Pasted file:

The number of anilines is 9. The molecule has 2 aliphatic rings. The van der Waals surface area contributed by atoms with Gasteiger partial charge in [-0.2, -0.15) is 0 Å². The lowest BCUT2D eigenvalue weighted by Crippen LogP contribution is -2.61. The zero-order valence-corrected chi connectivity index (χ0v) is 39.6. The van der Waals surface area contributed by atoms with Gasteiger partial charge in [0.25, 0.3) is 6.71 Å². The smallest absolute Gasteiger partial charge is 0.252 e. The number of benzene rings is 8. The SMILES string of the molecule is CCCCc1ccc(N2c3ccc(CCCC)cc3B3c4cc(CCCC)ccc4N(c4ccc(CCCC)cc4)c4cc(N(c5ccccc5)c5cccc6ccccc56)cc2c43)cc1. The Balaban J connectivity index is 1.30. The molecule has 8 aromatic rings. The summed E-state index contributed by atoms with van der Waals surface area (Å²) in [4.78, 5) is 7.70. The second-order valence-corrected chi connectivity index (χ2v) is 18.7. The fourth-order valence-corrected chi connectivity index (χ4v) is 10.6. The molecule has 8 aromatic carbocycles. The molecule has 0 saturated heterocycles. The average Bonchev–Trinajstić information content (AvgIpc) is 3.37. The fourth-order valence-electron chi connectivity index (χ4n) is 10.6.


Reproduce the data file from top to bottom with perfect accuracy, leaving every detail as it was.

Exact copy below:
The number of anilines is 9. The molecule has 2 aliphatic rings. The van der Waals surface area contributed by atoms with Gasteiger partial charge in [-0.2, -0.15) is 0 Å². The lowest BCUT2D eigenvalue weighted by Crippen LogP contribution is -2.61. The zero-order valence-corrected chi connectivity index (χ0v) is 39.6. The van der Waals surface area contributed by atoms with Gasteiger partial charge in [0.25, 0.3) is 6.71 Å². The smallest absolute Gasteiger partial charge is 0.252 e. The number of benzene rings is 8. The SMILES string of the molecule is CCCCc1ccc(N2c3ccc(CCCC)cc3B3c4cc(CCCC)ccc4N(c4ccc(CCCC)cc4)c4cc(N(c5ccccc5)c5cccc6ccccc56)cc2c43)cc1. The Balaban J connectivity index is 1.30. The molecule has 8 aromatic rings. The summed E-state index contributed by atoms with van der Waals surface area (Å²) in [4.78, 5) is 7.70. The second-order valence-corrected chi connectivity index (χ2v) is 18.7. The fourth-order valence-corrected chi connectivity index (χ4v) is 10.6. The molecule has 8 aromatic carbocycles. The molecule has 0 saturated heterocycles. The average Bonchev–Trinajstić information content (AvgIpc) is 3.37. The fourth-order valence-electron chi connectivity index (χ4n) is 10.6.